Saturday, November 29, 2014
Using the ENCODE database to hunt down novel proteoforms?
Is this stuff ever going to get simple? The answer appears to be a resounding "NO!" We are some crazy complex creatures and the more I learn the more I realize that we are getting just a tiny bit of the biological picture with any technique we use. Fortunately there are super smart people out there thinking of ways to integrate all of our tools so we can really get to the bottom of stuff!
I'm going to back up a little. ENCODE is short for the Encyclopedia of DNA Elements and it is an amazing genomics resource at UCSC that has been ongoing since 2002. ENCODE has been one way of trying to make sense of the wealth of DNA sequencing and expression data that has been rapidly building up out there. You can learn more about ENCODE at these two pages (the original) (the new ENCODE portal).
Now, when we look at the genomics stuff, one of the big problems is that we know the starting material, either the DNA or the RNA transcripts present. Like proteomics, or anything where we're making thousands, millions, or billions of observations, False discoveries are a problem. And we can only score false discoveries based on what we currently know as true. Man, am I mangling this post or what?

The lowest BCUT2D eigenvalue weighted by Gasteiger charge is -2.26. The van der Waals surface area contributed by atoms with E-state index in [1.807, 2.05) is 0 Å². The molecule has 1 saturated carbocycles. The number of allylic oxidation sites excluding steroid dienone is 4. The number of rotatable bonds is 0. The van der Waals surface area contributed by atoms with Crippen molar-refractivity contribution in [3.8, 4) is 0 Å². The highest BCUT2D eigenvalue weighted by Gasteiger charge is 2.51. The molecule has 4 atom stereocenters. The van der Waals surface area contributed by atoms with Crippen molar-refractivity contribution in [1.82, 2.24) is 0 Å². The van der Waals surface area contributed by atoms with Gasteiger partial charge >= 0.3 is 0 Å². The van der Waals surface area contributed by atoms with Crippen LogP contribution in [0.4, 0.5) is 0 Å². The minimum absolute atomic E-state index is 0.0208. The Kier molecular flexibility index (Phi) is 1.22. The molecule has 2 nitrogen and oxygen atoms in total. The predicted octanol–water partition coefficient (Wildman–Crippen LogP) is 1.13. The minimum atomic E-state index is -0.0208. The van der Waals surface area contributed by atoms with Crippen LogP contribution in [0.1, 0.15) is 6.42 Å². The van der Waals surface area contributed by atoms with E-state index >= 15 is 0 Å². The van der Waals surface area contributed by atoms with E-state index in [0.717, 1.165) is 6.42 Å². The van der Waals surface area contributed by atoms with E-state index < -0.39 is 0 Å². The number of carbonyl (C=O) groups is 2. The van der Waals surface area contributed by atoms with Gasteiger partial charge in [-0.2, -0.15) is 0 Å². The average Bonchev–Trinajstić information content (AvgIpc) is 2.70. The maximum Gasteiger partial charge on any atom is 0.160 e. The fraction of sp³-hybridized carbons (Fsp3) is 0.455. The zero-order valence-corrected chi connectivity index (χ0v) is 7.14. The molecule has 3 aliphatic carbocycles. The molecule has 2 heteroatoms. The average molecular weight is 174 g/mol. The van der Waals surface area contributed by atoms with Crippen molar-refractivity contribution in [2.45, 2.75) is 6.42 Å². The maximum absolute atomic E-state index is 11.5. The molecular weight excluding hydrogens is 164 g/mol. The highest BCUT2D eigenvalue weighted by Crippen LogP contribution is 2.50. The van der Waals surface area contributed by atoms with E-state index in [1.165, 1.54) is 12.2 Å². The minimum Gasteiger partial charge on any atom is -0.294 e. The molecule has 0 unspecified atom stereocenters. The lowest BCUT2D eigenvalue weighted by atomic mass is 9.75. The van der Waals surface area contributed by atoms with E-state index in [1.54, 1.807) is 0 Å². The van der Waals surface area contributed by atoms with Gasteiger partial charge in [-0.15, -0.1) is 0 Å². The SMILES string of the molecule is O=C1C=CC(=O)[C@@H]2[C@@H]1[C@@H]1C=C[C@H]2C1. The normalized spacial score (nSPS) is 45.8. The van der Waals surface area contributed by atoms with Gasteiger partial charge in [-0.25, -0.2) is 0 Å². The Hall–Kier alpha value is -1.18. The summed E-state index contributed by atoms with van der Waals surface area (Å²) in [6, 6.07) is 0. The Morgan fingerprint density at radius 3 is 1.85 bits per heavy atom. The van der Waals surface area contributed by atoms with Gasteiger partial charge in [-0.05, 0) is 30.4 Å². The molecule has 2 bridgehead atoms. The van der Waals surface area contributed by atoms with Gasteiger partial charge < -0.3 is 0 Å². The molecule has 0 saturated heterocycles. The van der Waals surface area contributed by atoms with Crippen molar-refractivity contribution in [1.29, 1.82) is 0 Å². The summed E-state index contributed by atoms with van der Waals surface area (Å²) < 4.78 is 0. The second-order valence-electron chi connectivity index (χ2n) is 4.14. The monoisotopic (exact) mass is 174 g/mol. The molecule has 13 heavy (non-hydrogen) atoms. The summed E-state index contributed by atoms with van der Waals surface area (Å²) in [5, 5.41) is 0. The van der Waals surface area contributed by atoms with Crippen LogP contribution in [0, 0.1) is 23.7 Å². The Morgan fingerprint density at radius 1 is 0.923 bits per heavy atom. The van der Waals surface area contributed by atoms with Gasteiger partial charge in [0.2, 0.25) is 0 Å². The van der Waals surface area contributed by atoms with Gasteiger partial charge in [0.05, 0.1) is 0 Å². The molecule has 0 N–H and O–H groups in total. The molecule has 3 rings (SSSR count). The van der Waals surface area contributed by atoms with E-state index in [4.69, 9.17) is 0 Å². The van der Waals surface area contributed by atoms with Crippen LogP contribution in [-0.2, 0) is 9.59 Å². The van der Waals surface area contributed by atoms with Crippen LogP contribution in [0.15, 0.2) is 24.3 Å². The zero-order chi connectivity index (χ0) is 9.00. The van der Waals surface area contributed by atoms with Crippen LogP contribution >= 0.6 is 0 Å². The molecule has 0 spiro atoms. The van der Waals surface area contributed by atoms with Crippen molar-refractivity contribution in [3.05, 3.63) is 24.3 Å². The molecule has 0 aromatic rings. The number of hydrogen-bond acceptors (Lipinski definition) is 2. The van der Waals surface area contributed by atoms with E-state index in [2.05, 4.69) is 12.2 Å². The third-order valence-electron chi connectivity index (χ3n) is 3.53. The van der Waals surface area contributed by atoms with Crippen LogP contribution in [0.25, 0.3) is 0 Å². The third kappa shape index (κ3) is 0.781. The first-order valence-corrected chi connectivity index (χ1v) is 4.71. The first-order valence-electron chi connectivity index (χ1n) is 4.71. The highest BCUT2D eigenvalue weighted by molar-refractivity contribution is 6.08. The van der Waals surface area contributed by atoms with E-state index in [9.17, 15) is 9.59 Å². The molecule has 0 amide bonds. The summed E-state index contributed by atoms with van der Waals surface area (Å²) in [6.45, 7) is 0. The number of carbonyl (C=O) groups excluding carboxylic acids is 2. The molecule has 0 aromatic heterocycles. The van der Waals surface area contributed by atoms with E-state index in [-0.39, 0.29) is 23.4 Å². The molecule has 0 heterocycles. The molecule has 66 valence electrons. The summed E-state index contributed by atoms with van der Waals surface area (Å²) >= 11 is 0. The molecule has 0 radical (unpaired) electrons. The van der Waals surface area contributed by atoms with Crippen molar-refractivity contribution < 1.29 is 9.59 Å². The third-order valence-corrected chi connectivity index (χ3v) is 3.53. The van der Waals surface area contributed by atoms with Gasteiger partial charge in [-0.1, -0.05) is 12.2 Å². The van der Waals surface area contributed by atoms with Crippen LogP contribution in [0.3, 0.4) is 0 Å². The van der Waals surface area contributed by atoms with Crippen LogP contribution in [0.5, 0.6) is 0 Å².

The reason I'm rambling about this is that this sweet paper in press at JPR took a swing at integrating data from ENCODE with proteomics data in an effort to expand more on the CHPP. While I'm simplifying this completely into the ground, the idea is: how many of these things we can't explain that have been scored as false observations in genomics can be explained by unmatched spectra from the proteomics run?
Turns out? Unsurprisingly, maybe? Quite a few! If unmatched spectra are driving you crazy, you might want to check out cool paper and see if this might help you explain some of them.